JOY'S LESSEE v. COSSART
2 U.S. 126 (1791)

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U.S. Supreme Court

JOY'S LESSEE v. COSSART, 2 U.S. 126 (1791)

2 U.S. 126 (Dall.)

Joy's Lessee
v.
Cossart, et al.

Supreme Court of Pennsylvania

September Term, 1791

Ejectment for a house, in the city of Philadelphia. The Lessors of the plaintiff were assignees, under a commission of bankruptcy issued against one Christian Wirtz, of whom Doctor Charles Moore, the landlord of Cossart, had purchased.

Upon the general issue, it was contended by the defendants, that the commission had issued irregularly, and was void, for the following reasons:

1st. The act of bankruptcy, alledged to have been committed by Wirtz, was a conveyance of a lot of ground, to one of his children, by deed, and without a valuable consideration. This, it was admitted, was fraudulent and void under the statute of 13 Eliz. but not an act of bankruptcy.

2nd. The debt of the petitioning creditor was not within the act for the regulation of bankruptcy, which was passed the 17th September, 1785; and which provides, that the debts of the petitioning creditor shall 'have arisen on a contract, or transaction, subsequent to the passing of the act.' 2 Vol. Dall. p. 369. Sect. 3. Now, the debt due to the petitioning creditor was on a running account, every item of which was prior to June, 1785, and which was thus indorsed: 'We do acknowledge the within account to be just and true, errors excepted; and also excepting all such remittances as we have already made, since rendering the same, and which had not then come to the hands of Joy and Hopkins; and we promise to pay the balance thereof, being L 3904 6 10 sterling, to Joy and Hopkins, in London, or their order or agents here, with interest at 5 per cent. June 3, 1788. (Signed) C. Wirtz. W. Wirtz.' This the defendant's counsel contended, was no extinguishment, or satisfaction of the original debt; and, therefore, not within the meaning of the act.

In answer to the first point, the plaintiff's counsel insisted, that every fraudulent conveyance by deed, was an act of bankruptcy. To the second point, it was answered, that the endorsement on the account was a real promissory note, which operated as a satisfaction of the original contract. But, at all events,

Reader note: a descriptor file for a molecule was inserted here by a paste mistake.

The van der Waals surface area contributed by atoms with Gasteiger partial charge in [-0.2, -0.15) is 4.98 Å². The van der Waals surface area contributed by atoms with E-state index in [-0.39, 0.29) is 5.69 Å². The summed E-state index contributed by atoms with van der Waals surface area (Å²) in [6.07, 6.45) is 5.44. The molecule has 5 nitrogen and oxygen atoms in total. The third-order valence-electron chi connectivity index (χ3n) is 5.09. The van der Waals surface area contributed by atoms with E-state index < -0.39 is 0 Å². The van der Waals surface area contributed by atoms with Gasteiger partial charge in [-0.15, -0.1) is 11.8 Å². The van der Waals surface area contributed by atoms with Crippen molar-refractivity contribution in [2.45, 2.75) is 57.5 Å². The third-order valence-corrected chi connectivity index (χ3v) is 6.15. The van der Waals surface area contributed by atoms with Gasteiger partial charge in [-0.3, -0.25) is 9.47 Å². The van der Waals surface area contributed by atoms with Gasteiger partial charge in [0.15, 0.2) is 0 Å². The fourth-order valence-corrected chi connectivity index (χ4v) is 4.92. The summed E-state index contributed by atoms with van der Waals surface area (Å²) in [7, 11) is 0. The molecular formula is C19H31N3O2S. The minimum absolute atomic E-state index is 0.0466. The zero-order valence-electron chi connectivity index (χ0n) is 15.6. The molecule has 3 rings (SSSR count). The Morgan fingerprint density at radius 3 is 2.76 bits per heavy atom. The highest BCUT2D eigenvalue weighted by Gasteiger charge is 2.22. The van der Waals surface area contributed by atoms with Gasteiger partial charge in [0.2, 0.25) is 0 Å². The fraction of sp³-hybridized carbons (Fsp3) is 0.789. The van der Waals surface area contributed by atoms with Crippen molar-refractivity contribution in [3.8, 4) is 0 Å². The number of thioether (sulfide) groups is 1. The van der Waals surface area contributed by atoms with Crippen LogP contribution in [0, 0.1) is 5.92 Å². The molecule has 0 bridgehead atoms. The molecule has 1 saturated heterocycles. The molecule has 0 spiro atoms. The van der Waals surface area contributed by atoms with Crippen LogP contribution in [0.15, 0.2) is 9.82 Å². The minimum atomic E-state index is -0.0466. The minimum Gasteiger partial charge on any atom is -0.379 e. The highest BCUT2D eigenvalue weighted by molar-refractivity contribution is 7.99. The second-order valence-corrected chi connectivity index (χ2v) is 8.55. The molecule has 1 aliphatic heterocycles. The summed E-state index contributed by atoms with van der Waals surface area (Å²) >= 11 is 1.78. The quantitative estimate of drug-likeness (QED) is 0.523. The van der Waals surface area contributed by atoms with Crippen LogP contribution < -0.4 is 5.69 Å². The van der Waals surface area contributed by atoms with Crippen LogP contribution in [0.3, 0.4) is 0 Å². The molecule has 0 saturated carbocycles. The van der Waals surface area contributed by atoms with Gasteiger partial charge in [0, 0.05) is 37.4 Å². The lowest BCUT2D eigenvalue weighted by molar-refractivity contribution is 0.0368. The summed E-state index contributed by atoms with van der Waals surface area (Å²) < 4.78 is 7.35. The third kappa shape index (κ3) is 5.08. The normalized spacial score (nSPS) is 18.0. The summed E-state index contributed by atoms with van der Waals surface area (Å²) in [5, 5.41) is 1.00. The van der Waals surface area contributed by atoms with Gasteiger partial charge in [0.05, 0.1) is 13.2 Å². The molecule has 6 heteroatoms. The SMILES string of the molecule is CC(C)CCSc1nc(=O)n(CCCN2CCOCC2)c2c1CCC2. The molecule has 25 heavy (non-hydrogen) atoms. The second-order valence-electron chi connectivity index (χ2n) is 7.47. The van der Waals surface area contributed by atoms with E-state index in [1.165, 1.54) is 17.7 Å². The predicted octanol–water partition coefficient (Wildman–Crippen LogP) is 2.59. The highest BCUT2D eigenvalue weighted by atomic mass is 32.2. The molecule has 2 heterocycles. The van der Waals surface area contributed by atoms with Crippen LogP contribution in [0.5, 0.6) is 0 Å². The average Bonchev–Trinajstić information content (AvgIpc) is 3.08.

Page 2 U.S. 126, 127

it was strongly urged, that it did not lie with third persons to enquire into, or dispute, the regularity of the proceedings under a commission of bankruptcy.

The Court charged the Jury, in favor of the defendants, on the two last points; but left it to them to determine, whether the first was, or was not, an act of bankruptcy; inclining to think that it was: And the plaintiffs were desired to move for a new trial, if they doubted the direction of the Court.

A verdict being found for the defendants, the motion was made and argued in July last, by Lewis, Tilghman, and A. Morris for the plaintiffs, and by Ingersoll, Serjeant and Rawle, for the defendants. At the present Term, the unanimous opinion of the Court was delivered to the following effect.

By the Court: After stating the preceeding transactions, and the several points made, the Court left it to the Jury, to determine on the first point, whether the deed made by Wirtz to one of his children, was, or was not, an act of bankruptcy: We are inclined to think it was.

As to the second point, we are of opinion, that this was not a sufficient debt to support the commission. No action of debt would lie upon this writing alone. It is no extinguishment, nor satisfaction. An Insimul computassent, indeed, would lie; but that is a derivative action, recurring to the original account, which is prior to passing the act of Assembly.

As to the third point made by defendants' counsel, we are satisfied, that it is competent to third persons, where their interest is affected, to take advantage of the irregularity of the proceedings. Besides the numerous cases cited in Pleasants versus Meng, 1 Dall. Rep. 380. and that case itself, fee 2 Burr. 932. Whether a creditor, who has received a dividend, can object to the commission, we will not say; but Doctor Moore, who never did receive a dividend, certainly may object to it.

Let the rule for a new trial be discharged.


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